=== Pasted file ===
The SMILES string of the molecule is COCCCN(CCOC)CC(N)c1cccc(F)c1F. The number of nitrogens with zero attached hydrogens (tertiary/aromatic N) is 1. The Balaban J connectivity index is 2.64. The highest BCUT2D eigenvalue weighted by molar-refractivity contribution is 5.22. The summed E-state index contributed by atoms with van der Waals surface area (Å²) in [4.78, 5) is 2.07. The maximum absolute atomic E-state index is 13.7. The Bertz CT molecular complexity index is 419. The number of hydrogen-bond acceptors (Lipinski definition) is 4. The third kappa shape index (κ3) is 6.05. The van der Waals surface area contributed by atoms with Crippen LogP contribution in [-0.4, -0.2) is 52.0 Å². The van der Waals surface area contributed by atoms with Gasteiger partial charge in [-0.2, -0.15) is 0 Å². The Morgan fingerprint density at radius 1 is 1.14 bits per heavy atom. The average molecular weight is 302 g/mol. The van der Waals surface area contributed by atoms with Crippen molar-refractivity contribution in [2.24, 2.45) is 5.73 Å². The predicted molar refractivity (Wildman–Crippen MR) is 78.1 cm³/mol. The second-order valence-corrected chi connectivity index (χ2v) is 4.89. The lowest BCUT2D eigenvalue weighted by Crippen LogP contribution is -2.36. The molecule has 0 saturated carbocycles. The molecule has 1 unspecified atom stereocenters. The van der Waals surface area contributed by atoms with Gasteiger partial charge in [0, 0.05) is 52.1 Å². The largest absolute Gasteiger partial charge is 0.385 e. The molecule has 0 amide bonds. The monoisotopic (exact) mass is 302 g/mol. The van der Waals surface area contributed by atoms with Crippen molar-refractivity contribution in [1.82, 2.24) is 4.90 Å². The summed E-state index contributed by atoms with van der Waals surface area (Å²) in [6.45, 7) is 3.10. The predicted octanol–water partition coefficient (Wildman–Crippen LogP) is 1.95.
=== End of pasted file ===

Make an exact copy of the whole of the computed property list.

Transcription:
The SMILES string of the molecule is COCCCN(CCOC)CC(N)c1cccc(F)c1F. The number of nitrogens with zero attached hydrogens (tertiary/aromatic N) is 1. The Balaban J connectivity index is 2.64. The highest BCUT2D eigenvalue weighted by molar-refractivity contribution is 5.22. The summed E-state index contributed by atoms with van der Waals surface area (Å²) in [4.78, 5) is 2.07. The maximum absolute atomic E-state index is 13.7. The Bertz CT molecular complexity index is 419. The number of hydrogen-bond acceptors (Lipinski definition) is 4. The third kappa shape index (κ3) is 6.05. The van der Waals surface area contributed by atoms with Crippen LogP contribution in [-0.4, -0.2) is 52.0 Å². The van der Waals surface area contributed by atoms with Gasteiger partial charge in [-0.2, -0.15) is 0 Å². The Morgan fingerprint density at radius 1 is 1.14 bits per heavy atom. The average molecular weight is 302 g/mol. The van der Waals surface area contributed by atoms with Crippen molar-refractivity contribution in [2.24, 2.45) is 5.73 Å². The predicted molar refractivity (Wildman–Crippen MR) is 78.1 cm³/mol. The second-order valence-corrected chi connectivity index (χ2v) is 4.89. The lowest BCUT2D eigenvalue weighted by Crippen LogP contribution is -2.36. The molecule has 0 saturated carbocycles. The molecule has 1 unspecified atom stereocenters. The van der Waals surface area contributed by atoms with Gasteiger partial charge in [0, 0.05) is 52.1 Å². The largest absolute Gasteiger partial charge is 0.385 e. The molecule has 0 amide bonds. The monoisotopic (exact) mass is 302 g/mol. The van der Waals surface area contributed by atoms with Crippen molar-refractivity contribution in [1.82, 2.24) is 4.90 Å². The summed E-state index contributed by atoms with van der Waals surface area (Å²) in [6.45, 7) is 3.10. The predicted octanol–water partition coefficient (Wildman–Crippen LogP) is 1.95.